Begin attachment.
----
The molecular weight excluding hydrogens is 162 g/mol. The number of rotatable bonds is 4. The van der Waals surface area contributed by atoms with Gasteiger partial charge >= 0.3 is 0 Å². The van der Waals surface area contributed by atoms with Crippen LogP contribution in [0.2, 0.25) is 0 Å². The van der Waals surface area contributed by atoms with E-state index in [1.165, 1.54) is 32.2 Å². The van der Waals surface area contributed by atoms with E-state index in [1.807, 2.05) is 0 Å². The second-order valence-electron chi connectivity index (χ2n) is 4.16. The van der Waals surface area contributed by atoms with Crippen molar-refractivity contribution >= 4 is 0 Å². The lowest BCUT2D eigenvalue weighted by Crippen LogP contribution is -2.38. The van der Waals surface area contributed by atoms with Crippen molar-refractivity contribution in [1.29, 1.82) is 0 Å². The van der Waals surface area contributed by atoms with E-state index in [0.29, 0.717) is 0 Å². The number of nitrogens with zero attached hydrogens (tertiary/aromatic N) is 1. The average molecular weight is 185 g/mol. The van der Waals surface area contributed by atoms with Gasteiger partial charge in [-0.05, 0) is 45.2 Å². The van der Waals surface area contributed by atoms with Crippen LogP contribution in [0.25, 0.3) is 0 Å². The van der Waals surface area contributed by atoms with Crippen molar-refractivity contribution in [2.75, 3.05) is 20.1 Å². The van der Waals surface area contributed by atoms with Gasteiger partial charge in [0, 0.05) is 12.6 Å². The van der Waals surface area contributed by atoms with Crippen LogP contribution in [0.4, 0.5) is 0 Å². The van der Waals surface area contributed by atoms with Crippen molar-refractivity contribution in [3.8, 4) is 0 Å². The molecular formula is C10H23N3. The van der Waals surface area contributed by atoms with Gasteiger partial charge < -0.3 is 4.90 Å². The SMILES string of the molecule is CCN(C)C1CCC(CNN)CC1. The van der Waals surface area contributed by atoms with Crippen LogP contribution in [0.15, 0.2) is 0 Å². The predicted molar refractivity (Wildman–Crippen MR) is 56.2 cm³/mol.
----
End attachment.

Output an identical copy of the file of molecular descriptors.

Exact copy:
The molecular weight excluding hydrogens is 162 g/mol. The number of rotatable bonds is 4. The van der Waals surface area contributed by atoms with Gasteiger partial charge >= 0.3 is 0 Å². The van der Waals surface area contributed by atoms with Crippen LogP contribution in [0.2, 0.25) is 0 Å². The van der Waals surface area contributed by atoms with E-state index in [1.165, 1.54) is 32.2 Å². The van der Waals surface area contributed by atoms with E-state index in [1.807, 2.05) is 0 Å². The second-order valence-electron chi connectivity index (χ2n) is 4.16. The van der Waals surface area contributed by atoms with Crippen molar-refractivity contribution >= 4 is 0 Å². The lowest BCUT2D eigenvalue weighted by Crippen LogP contribution is -2.38. The van der Waals surface area contributed by atoms with Crippen molar-refractivity contribution in [1.29, 1.82) is 0 Å². The van der Waals surface area contributed by atoms with E-state index in [0.29, 0.717) is 0 Å². The number of nitrogens with zero attached hydrogens (tertiary/aromatic N) is 1. The average molecular weight is 185 g/mol. The van der Waals surface area contributed by atoms with Gasteiger partial charge in [-0.05, 0) is 45.2 Å². The van der Waals surface area contributed by atoms with Crippen LogP contribution in [0.25, 0.3) is 0 Å². The van der Waals surface area contributed by atoms with Crippen molar-refractivity contribution in [2.75, 3.05) is 20.1 Å². The van der Waals surface area contributed by atoms with Gasteiger partial charge in [0, 0.05) is 12.6 Å². The van der Waals surface area contributed by atoms with Crippen LogP contribution in [0.4, 0.5) is 0 Å². The van der Waals surface area contributed by atoms with Crippen molar-refractivity contribution in [3.8, 4) is 0 Å². The molecular formula is C10H23N3. The van der Waals surface area contributed by atoms with Gasteiger partial charge < -0.3 is 4.90 Å². The SMILES string of the molecule is CCN(C)C1CCC(CNN)CC1. The van der Waals surface area contributed by atoms with Crippen LogP contribution in [0.15, 0.2) is 0 Å². The predicted molar refractivity (Wildman–Crippen MR) is 56.2 cm³/mol.